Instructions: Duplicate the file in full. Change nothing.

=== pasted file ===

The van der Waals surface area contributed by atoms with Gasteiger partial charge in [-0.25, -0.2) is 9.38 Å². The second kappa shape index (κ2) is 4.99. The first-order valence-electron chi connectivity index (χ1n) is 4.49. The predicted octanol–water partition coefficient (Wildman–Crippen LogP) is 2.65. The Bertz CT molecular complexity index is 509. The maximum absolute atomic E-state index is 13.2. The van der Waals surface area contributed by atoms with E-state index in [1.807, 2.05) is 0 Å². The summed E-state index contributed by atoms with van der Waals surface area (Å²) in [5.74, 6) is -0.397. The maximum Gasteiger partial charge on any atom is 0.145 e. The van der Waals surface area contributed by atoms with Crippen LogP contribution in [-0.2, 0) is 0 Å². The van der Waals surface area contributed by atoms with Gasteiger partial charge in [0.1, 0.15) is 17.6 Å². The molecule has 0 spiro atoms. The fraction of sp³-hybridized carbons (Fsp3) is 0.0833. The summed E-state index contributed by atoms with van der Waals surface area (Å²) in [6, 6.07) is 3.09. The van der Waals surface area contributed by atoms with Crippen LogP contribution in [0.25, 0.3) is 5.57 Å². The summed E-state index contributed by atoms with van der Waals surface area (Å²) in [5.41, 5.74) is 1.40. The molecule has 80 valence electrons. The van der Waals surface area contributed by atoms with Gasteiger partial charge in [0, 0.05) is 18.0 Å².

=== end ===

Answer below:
The van der Waals surface area contributed by atoms with Gasteiger partial charge in [-0.25, -0.2) is 9.38 Å². The second kappa shape index (κ2) is 4.99. The first-order valence-electron chi connectivity index (χ1n) is 4.49. The predicted octanol–water partition coefficient (Wildman–Crippen LogP) is 2.65. The Bertz CT molecular complexity index is 509. The maximum absolute atomic E-state index is 13.2. The van der Waals surface area contributed by atoms with E-state index in [1.807, 2.05) is 0 Å². The summed E-state index contributed by atoms with van der Waals surface area (Å²) in [5.74, 6) is -0.397. The maximum Gasteiger partial charge on any atom is 0.145 e. The van der Waals surface area contributed by atoms with Crippen LogP contribution in [-0.2, 0) is 0 Å². The van der Waals surface area contributed by atoms with Gasteiger partial charge in [0.1, 0.15) is 17.6 Å². The molecule has 0 spiro atoms. The fraction of sp³-hybridized carbons (Fsp3) is 0.0833. The summed E-state index contributed by atoms with van der Waals surface area (Å²) in [6, 6.07) is 3.09. The van der Waals surface area contributed by atoms with Crippen LogP contribution in [0.25, 0.3) is 5.57 Å². The summed E-state index contributed by atoms with van der Waals surface area (Å²) in [5.41, 5.74) is 1.40. The molecule has 80 valence electrons. The van der Waals surface area contributed by atoms with Gasteiger partial charge in [0, 0.05) is 18.0 Å².